PIRATES OF THE CARIBBEAN: ON STRANGER TIDES pulled into port this weekend, plundering $90+ million from eager audiences. And that’s no surprise: People just love that incorrigible rapscallion (rapscallion?) Capt. Jack Sparrow — as portrayed by Johnny Depp — and apparently have a bottomless hunger for his adventures in a world where history and magic meld smoothly into one sumptuous, sea-going epic. Is the latest installment’s quest for the legendary Fountain of Youth a fitting follow-up to the previous chapters — or even better? Is Sparrow’s reunion with his old (and now-fully-mortal) nemesis Barbosa (Geoffrey Rush) worth the wait? And do Ian McShane as the fearsome pirate Blackbeard and Penelope Cruz as his comely daughter (and potential Sparrow love-interest) worthy additions to our hardy crew? Listen in as Cinefantastique Online’s Steve Biodrowski, Lawrence French, and Dan Persons set sail by the North Star, brave the surging waves, and guide their podcast past the rocky shoals and in for a safe landing.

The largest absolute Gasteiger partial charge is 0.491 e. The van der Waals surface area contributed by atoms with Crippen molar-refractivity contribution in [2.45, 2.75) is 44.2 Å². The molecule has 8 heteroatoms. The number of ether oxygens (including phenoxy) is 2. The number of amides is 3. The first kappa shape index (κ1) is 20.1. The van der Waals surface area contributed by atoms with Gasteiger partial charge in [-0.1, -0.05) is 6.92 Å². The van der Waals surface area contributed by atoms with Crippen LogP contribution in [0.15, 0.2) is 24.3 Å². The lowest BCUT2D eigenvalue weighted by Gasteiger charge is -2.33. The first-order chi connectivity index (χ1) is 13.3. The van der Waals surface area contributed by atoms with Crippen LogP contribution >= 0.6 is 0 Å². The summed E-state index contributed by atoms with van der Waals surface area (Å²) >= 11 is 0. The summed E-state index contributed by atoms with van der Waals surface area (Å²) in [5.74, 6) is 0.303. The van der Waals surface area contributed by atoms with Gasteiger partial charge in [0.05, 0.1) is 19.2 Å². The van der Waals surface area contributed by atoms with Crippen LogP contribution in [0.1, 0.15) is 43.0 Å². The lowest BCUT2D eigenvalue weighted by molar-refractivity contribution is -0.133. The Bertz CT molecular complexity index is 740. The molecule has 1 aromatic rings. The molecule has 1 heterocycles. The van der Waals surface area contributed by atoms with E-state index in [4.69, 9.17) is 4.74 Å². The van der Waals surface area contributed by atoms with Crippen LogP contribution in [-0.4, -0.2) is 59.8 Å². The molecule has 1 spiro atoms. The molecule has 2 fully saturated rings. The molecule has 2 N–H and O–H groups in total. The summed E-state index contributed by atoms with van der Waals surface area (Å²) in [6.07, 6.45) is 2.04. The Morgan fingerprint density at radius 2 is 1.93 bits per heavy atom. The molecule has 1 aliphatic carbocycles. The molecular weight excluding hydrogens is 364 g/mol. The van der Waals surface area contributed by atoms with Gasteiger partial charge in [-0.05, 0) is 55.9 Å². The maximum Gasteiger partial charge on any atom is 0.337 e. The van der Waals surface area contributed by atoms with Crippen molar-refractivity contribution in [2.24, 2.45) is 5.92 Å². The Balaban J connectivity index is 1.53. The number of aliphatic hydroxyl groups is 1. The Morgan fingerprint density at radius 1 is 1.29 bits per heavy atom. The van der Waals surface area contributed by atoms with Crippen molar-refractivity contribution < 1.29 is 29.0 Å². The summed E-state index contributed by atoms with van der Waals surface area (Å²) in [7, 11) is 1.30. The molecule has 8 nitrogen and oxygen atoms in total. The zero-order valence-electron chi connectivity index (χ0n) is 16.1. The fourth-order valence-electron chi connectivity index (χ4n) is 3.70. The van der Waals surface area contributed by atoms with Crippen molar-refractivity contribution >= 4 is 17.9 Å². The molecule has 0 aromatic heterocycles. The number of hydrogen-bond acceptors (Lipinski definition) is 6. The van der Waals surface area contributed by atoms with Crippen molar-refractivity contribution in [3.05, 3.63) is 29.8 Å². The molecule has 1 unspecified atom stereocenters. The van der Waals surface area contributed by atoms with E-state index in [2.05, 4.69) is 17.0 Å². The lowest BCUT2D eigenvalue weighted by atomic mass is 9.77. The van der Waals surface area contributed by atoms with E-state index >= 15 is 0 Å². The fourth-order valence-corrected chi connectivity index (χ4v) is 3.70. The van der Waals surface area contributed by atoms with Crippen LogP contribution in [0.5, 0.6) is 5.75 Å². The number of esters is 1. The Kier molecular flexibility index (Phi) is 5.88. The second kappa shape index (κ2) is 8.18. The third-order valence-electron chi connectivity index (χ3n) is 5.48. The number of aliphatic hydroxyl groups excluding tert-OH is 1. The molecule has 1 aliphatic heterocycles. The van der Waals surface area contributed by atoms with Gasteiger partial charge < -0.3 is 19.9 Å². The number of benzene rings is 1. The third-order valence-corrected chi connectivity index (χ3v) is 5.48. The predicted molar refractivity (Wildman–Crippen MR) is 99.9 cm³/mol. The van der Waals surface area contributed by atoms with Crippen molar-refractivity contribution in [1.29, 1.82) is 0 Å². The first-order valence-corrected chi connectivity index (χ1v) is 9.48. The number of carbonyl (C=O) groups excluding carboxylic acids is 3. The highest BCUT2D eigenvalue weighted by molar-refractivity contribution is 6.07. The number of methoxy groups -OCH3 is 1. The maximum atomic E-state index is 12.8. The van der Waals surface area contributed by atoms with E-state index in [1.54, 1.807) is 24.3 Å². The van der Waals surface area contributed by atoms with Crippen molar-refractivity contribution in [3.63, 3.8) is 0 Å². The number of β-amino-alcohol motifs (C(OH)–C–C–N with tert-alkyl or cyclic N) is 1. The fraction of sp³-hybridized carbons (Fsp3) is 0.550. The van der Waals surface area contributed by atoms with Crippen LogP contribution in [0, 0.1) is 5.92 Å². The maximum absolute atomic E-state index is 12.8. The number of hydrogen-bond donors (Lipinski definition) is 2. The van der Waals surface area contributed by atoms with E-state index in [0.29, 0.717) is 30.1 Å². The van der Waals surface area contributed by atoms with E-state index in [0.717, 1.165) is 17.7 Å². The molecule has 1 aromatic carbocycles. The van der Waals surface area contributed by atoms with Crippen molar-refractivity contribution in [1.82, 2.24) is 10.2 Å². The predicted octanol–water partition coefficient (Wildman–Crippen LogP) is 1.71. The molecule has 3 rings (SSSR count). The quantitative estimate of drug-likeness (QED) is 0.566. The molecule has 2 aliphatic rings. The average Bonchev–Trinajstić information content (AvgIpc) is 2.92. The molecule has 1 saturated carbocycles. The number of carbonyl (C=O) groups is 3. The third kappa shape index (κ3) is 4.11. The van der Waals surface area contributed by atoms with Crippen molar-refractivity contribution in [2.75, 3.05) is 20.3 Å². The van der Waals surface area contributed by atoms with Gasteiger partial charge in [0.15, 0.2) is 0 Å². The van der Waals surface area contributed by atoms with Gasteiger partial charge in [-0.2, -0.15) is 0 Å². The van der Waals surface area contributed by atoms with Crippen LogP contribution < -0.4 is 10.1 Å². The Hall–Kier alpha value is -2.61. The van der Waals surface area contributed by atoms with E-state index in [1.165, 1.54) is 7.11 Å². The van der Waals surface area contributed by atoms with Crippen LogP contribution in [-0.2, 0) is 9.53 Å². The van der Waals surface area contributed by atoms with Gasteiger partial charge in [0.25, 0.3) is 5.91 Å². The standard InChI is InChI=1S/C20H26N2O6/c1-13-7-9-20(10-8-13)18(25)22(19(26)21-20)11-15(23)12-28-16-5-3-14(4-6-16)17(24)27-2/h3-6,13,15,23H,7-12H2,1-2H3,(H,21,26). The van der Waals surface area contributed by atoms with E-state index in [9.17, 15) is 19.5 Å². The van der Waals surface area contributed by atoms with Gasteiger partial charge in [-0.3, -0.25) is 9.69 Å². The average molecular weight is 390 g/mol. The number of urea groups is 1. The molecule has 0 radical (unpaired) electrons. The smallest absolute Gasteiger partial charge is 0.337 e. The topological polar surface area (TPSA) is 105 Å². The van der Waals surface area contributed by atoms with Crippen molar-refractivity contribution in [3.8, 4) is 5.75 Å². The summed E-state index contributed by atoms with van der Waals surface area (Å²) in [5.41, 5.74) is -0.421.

And in conclusion: Arrrrrrrr. There, that’s got it covered.
The concept hardly sounds auspicious – making a feature film based upon a ride at Disneyland – but PIRATES OF THE CARIBBEAN turns out to be a Hollywood blockbuster in the best sense of the word: a glorious piece of large-scale entertainment that uses its budget to grand effect, filling the screen with action, stunts, swordplay, costumes, sets and special effects, without ever losing sight of the story and characters.
Working from a clever script by Ted Elliott and Terry Rossio, director Gore Verbinski does a fine job of navigating a perilous journey that jumps from one tone to the other, incorporating comedy, romance, melodrama, fantasy, and even some outright horror, creating that often touted but seldom achieved commodity, a “film for the whole family.”
The rousing score by Klaus Badelt captures the wind-swept vigor of old-fashioned pirate movies without ever feeling embalmed in nostalgia. The same can be said for the cannon fire and swordplay, which is handled with all the visual excellence that modern technology can achieve. The result is a film that lives up to its cinematic forebears without ever being a slave to their established formulae. Read More